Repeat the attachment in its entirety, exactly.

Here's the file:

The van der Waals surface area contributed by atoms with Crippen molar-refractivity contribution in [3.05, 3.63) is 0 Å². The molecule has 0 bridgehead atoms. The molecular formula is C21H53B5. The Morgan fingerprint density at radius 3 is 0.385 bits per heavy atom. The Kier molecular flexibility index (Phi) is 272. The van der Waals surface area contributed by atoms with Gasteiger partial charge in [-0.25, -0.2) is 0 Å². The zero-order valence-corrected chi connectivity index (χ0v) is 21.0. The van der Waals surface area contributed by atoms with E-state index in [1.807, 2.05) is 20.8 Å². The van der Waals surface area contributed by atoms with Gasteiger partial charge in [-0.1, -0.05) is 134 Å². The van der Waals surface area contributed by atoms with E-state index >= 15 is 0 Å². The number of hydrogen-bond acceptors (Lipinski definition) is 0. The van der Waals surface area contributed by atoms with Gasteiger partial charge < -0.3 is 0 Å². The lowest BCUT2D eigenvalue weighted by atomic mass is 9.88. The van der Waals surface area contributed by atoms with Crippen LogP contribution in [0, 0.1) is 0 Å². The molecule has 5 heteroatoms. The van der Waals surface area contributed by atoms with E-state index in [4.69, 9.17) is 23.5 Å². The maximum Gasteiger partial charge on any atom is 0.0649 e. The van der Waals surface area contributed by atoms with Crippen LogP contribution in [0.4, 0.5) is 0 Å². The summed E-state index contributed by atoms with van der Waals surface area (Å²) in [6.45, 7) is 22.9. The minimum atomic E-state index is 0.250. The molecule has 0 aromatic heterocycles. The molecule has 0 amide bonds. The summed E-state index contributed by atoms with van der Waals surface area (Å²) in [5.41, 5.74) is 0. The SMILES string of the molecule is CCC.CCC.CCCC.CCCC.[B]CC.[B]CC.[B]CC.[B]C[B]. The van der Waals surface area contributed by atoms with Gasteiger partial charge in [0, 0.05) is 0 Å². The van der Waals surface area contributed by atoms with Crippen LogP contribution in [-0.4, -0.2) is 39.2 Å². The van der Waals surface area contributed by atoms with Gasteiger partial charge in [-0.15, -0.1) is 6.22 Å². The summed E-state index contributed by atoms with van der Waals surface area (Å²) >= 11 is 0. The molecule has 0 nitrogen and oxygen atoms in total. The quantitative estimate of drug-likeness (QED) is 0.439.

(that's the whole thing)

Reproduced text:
The van der Waals surface area contributed by atoms with Crippen molar-refractivity contribution in [3.05, 3.63) is 0 Å². The molecule has 0 bridgehead atoms. The molecular formula is C21H53B5. The Morgan fingerprint density at radius 3 is 0.385 bits per heavy atom. The Kier molecular flexibility index (Phi) is 272. The van der Waals surface area contributed by atoms with Gasteiger partial charge in [-0.25, -0.2) is 0 Å². The zero-order valence-corrected chi connectivity index (χ0v) is 21.0. The van der Waals surface area contributed by atoms with E-state index in [1.807, 2.05) is 20.8 Å². The van der Waals surface area contributed by atoms with Gasteiger partial charge in [-0.1, -0.05) is 134 Å². The van der Waals surface area contributed by atoms with E-state index >= 15 is 0 Å². The number of hydrogen-bond acceptors (Lipinski definition) is 0. The van der Waals surface area contributed by atoms with Gasteiger partial charge < -0.3 is 0 Å². The lowest BCUT2D eigenvalue weighted by atomic mass is 9.88. The van der Waals surface area contributed by atoms with Crippen LogP contribution in [0, 0.1) is 0 Å². The molecule has 5 heteroatoms. The van der Waals surface area contributed by atoms with E-state index in [4.69, 9.17) is 23.5 Å². The maximum Gasteiger partial charge on any atom is 0.0649 e. The van der Waals surface area contributed by atoms with Crippen LogP contribution in [0.4, 0.5) is 0 Å². The summed E-state index contributed by atoms with van der Waals surface area (Å²) in [6.45, 7) is 22.9. The minimum atomic E-state index is 0.250. The molecule has 0 aromatic heterocycles. The molecule has 0 amide bonds. The summed E-state index contributed by atoms with van der Waals surface area (Å²) in [5.41, 5.74) is 0. The SMILES string of the molecule is CCC.CCC.CCCC.CCCC.[B]CC.[B]CC.[B]CC.[B]C[B]. The van der Waals surface area contributed by atoms with Gasteiger partial charge in [0, 0.05) is 0 Å². The van der Waals surface area contributed by atoms with Crippen LogP contribution in [-0.4, -0.2) is 39.2 Å². The van der Waals surface area contributed by atoms with Gasteiger partial charge in [-0.15, -0.1) is 6.22 Å². The summed E-state index contributed by atoms with van der Waals surface area (Å²) >= 11 is 0. The molecule has 0 nitrogen and oxygen atoms in total. The quantitative estimate of drug-likeness (QED) is 0.439.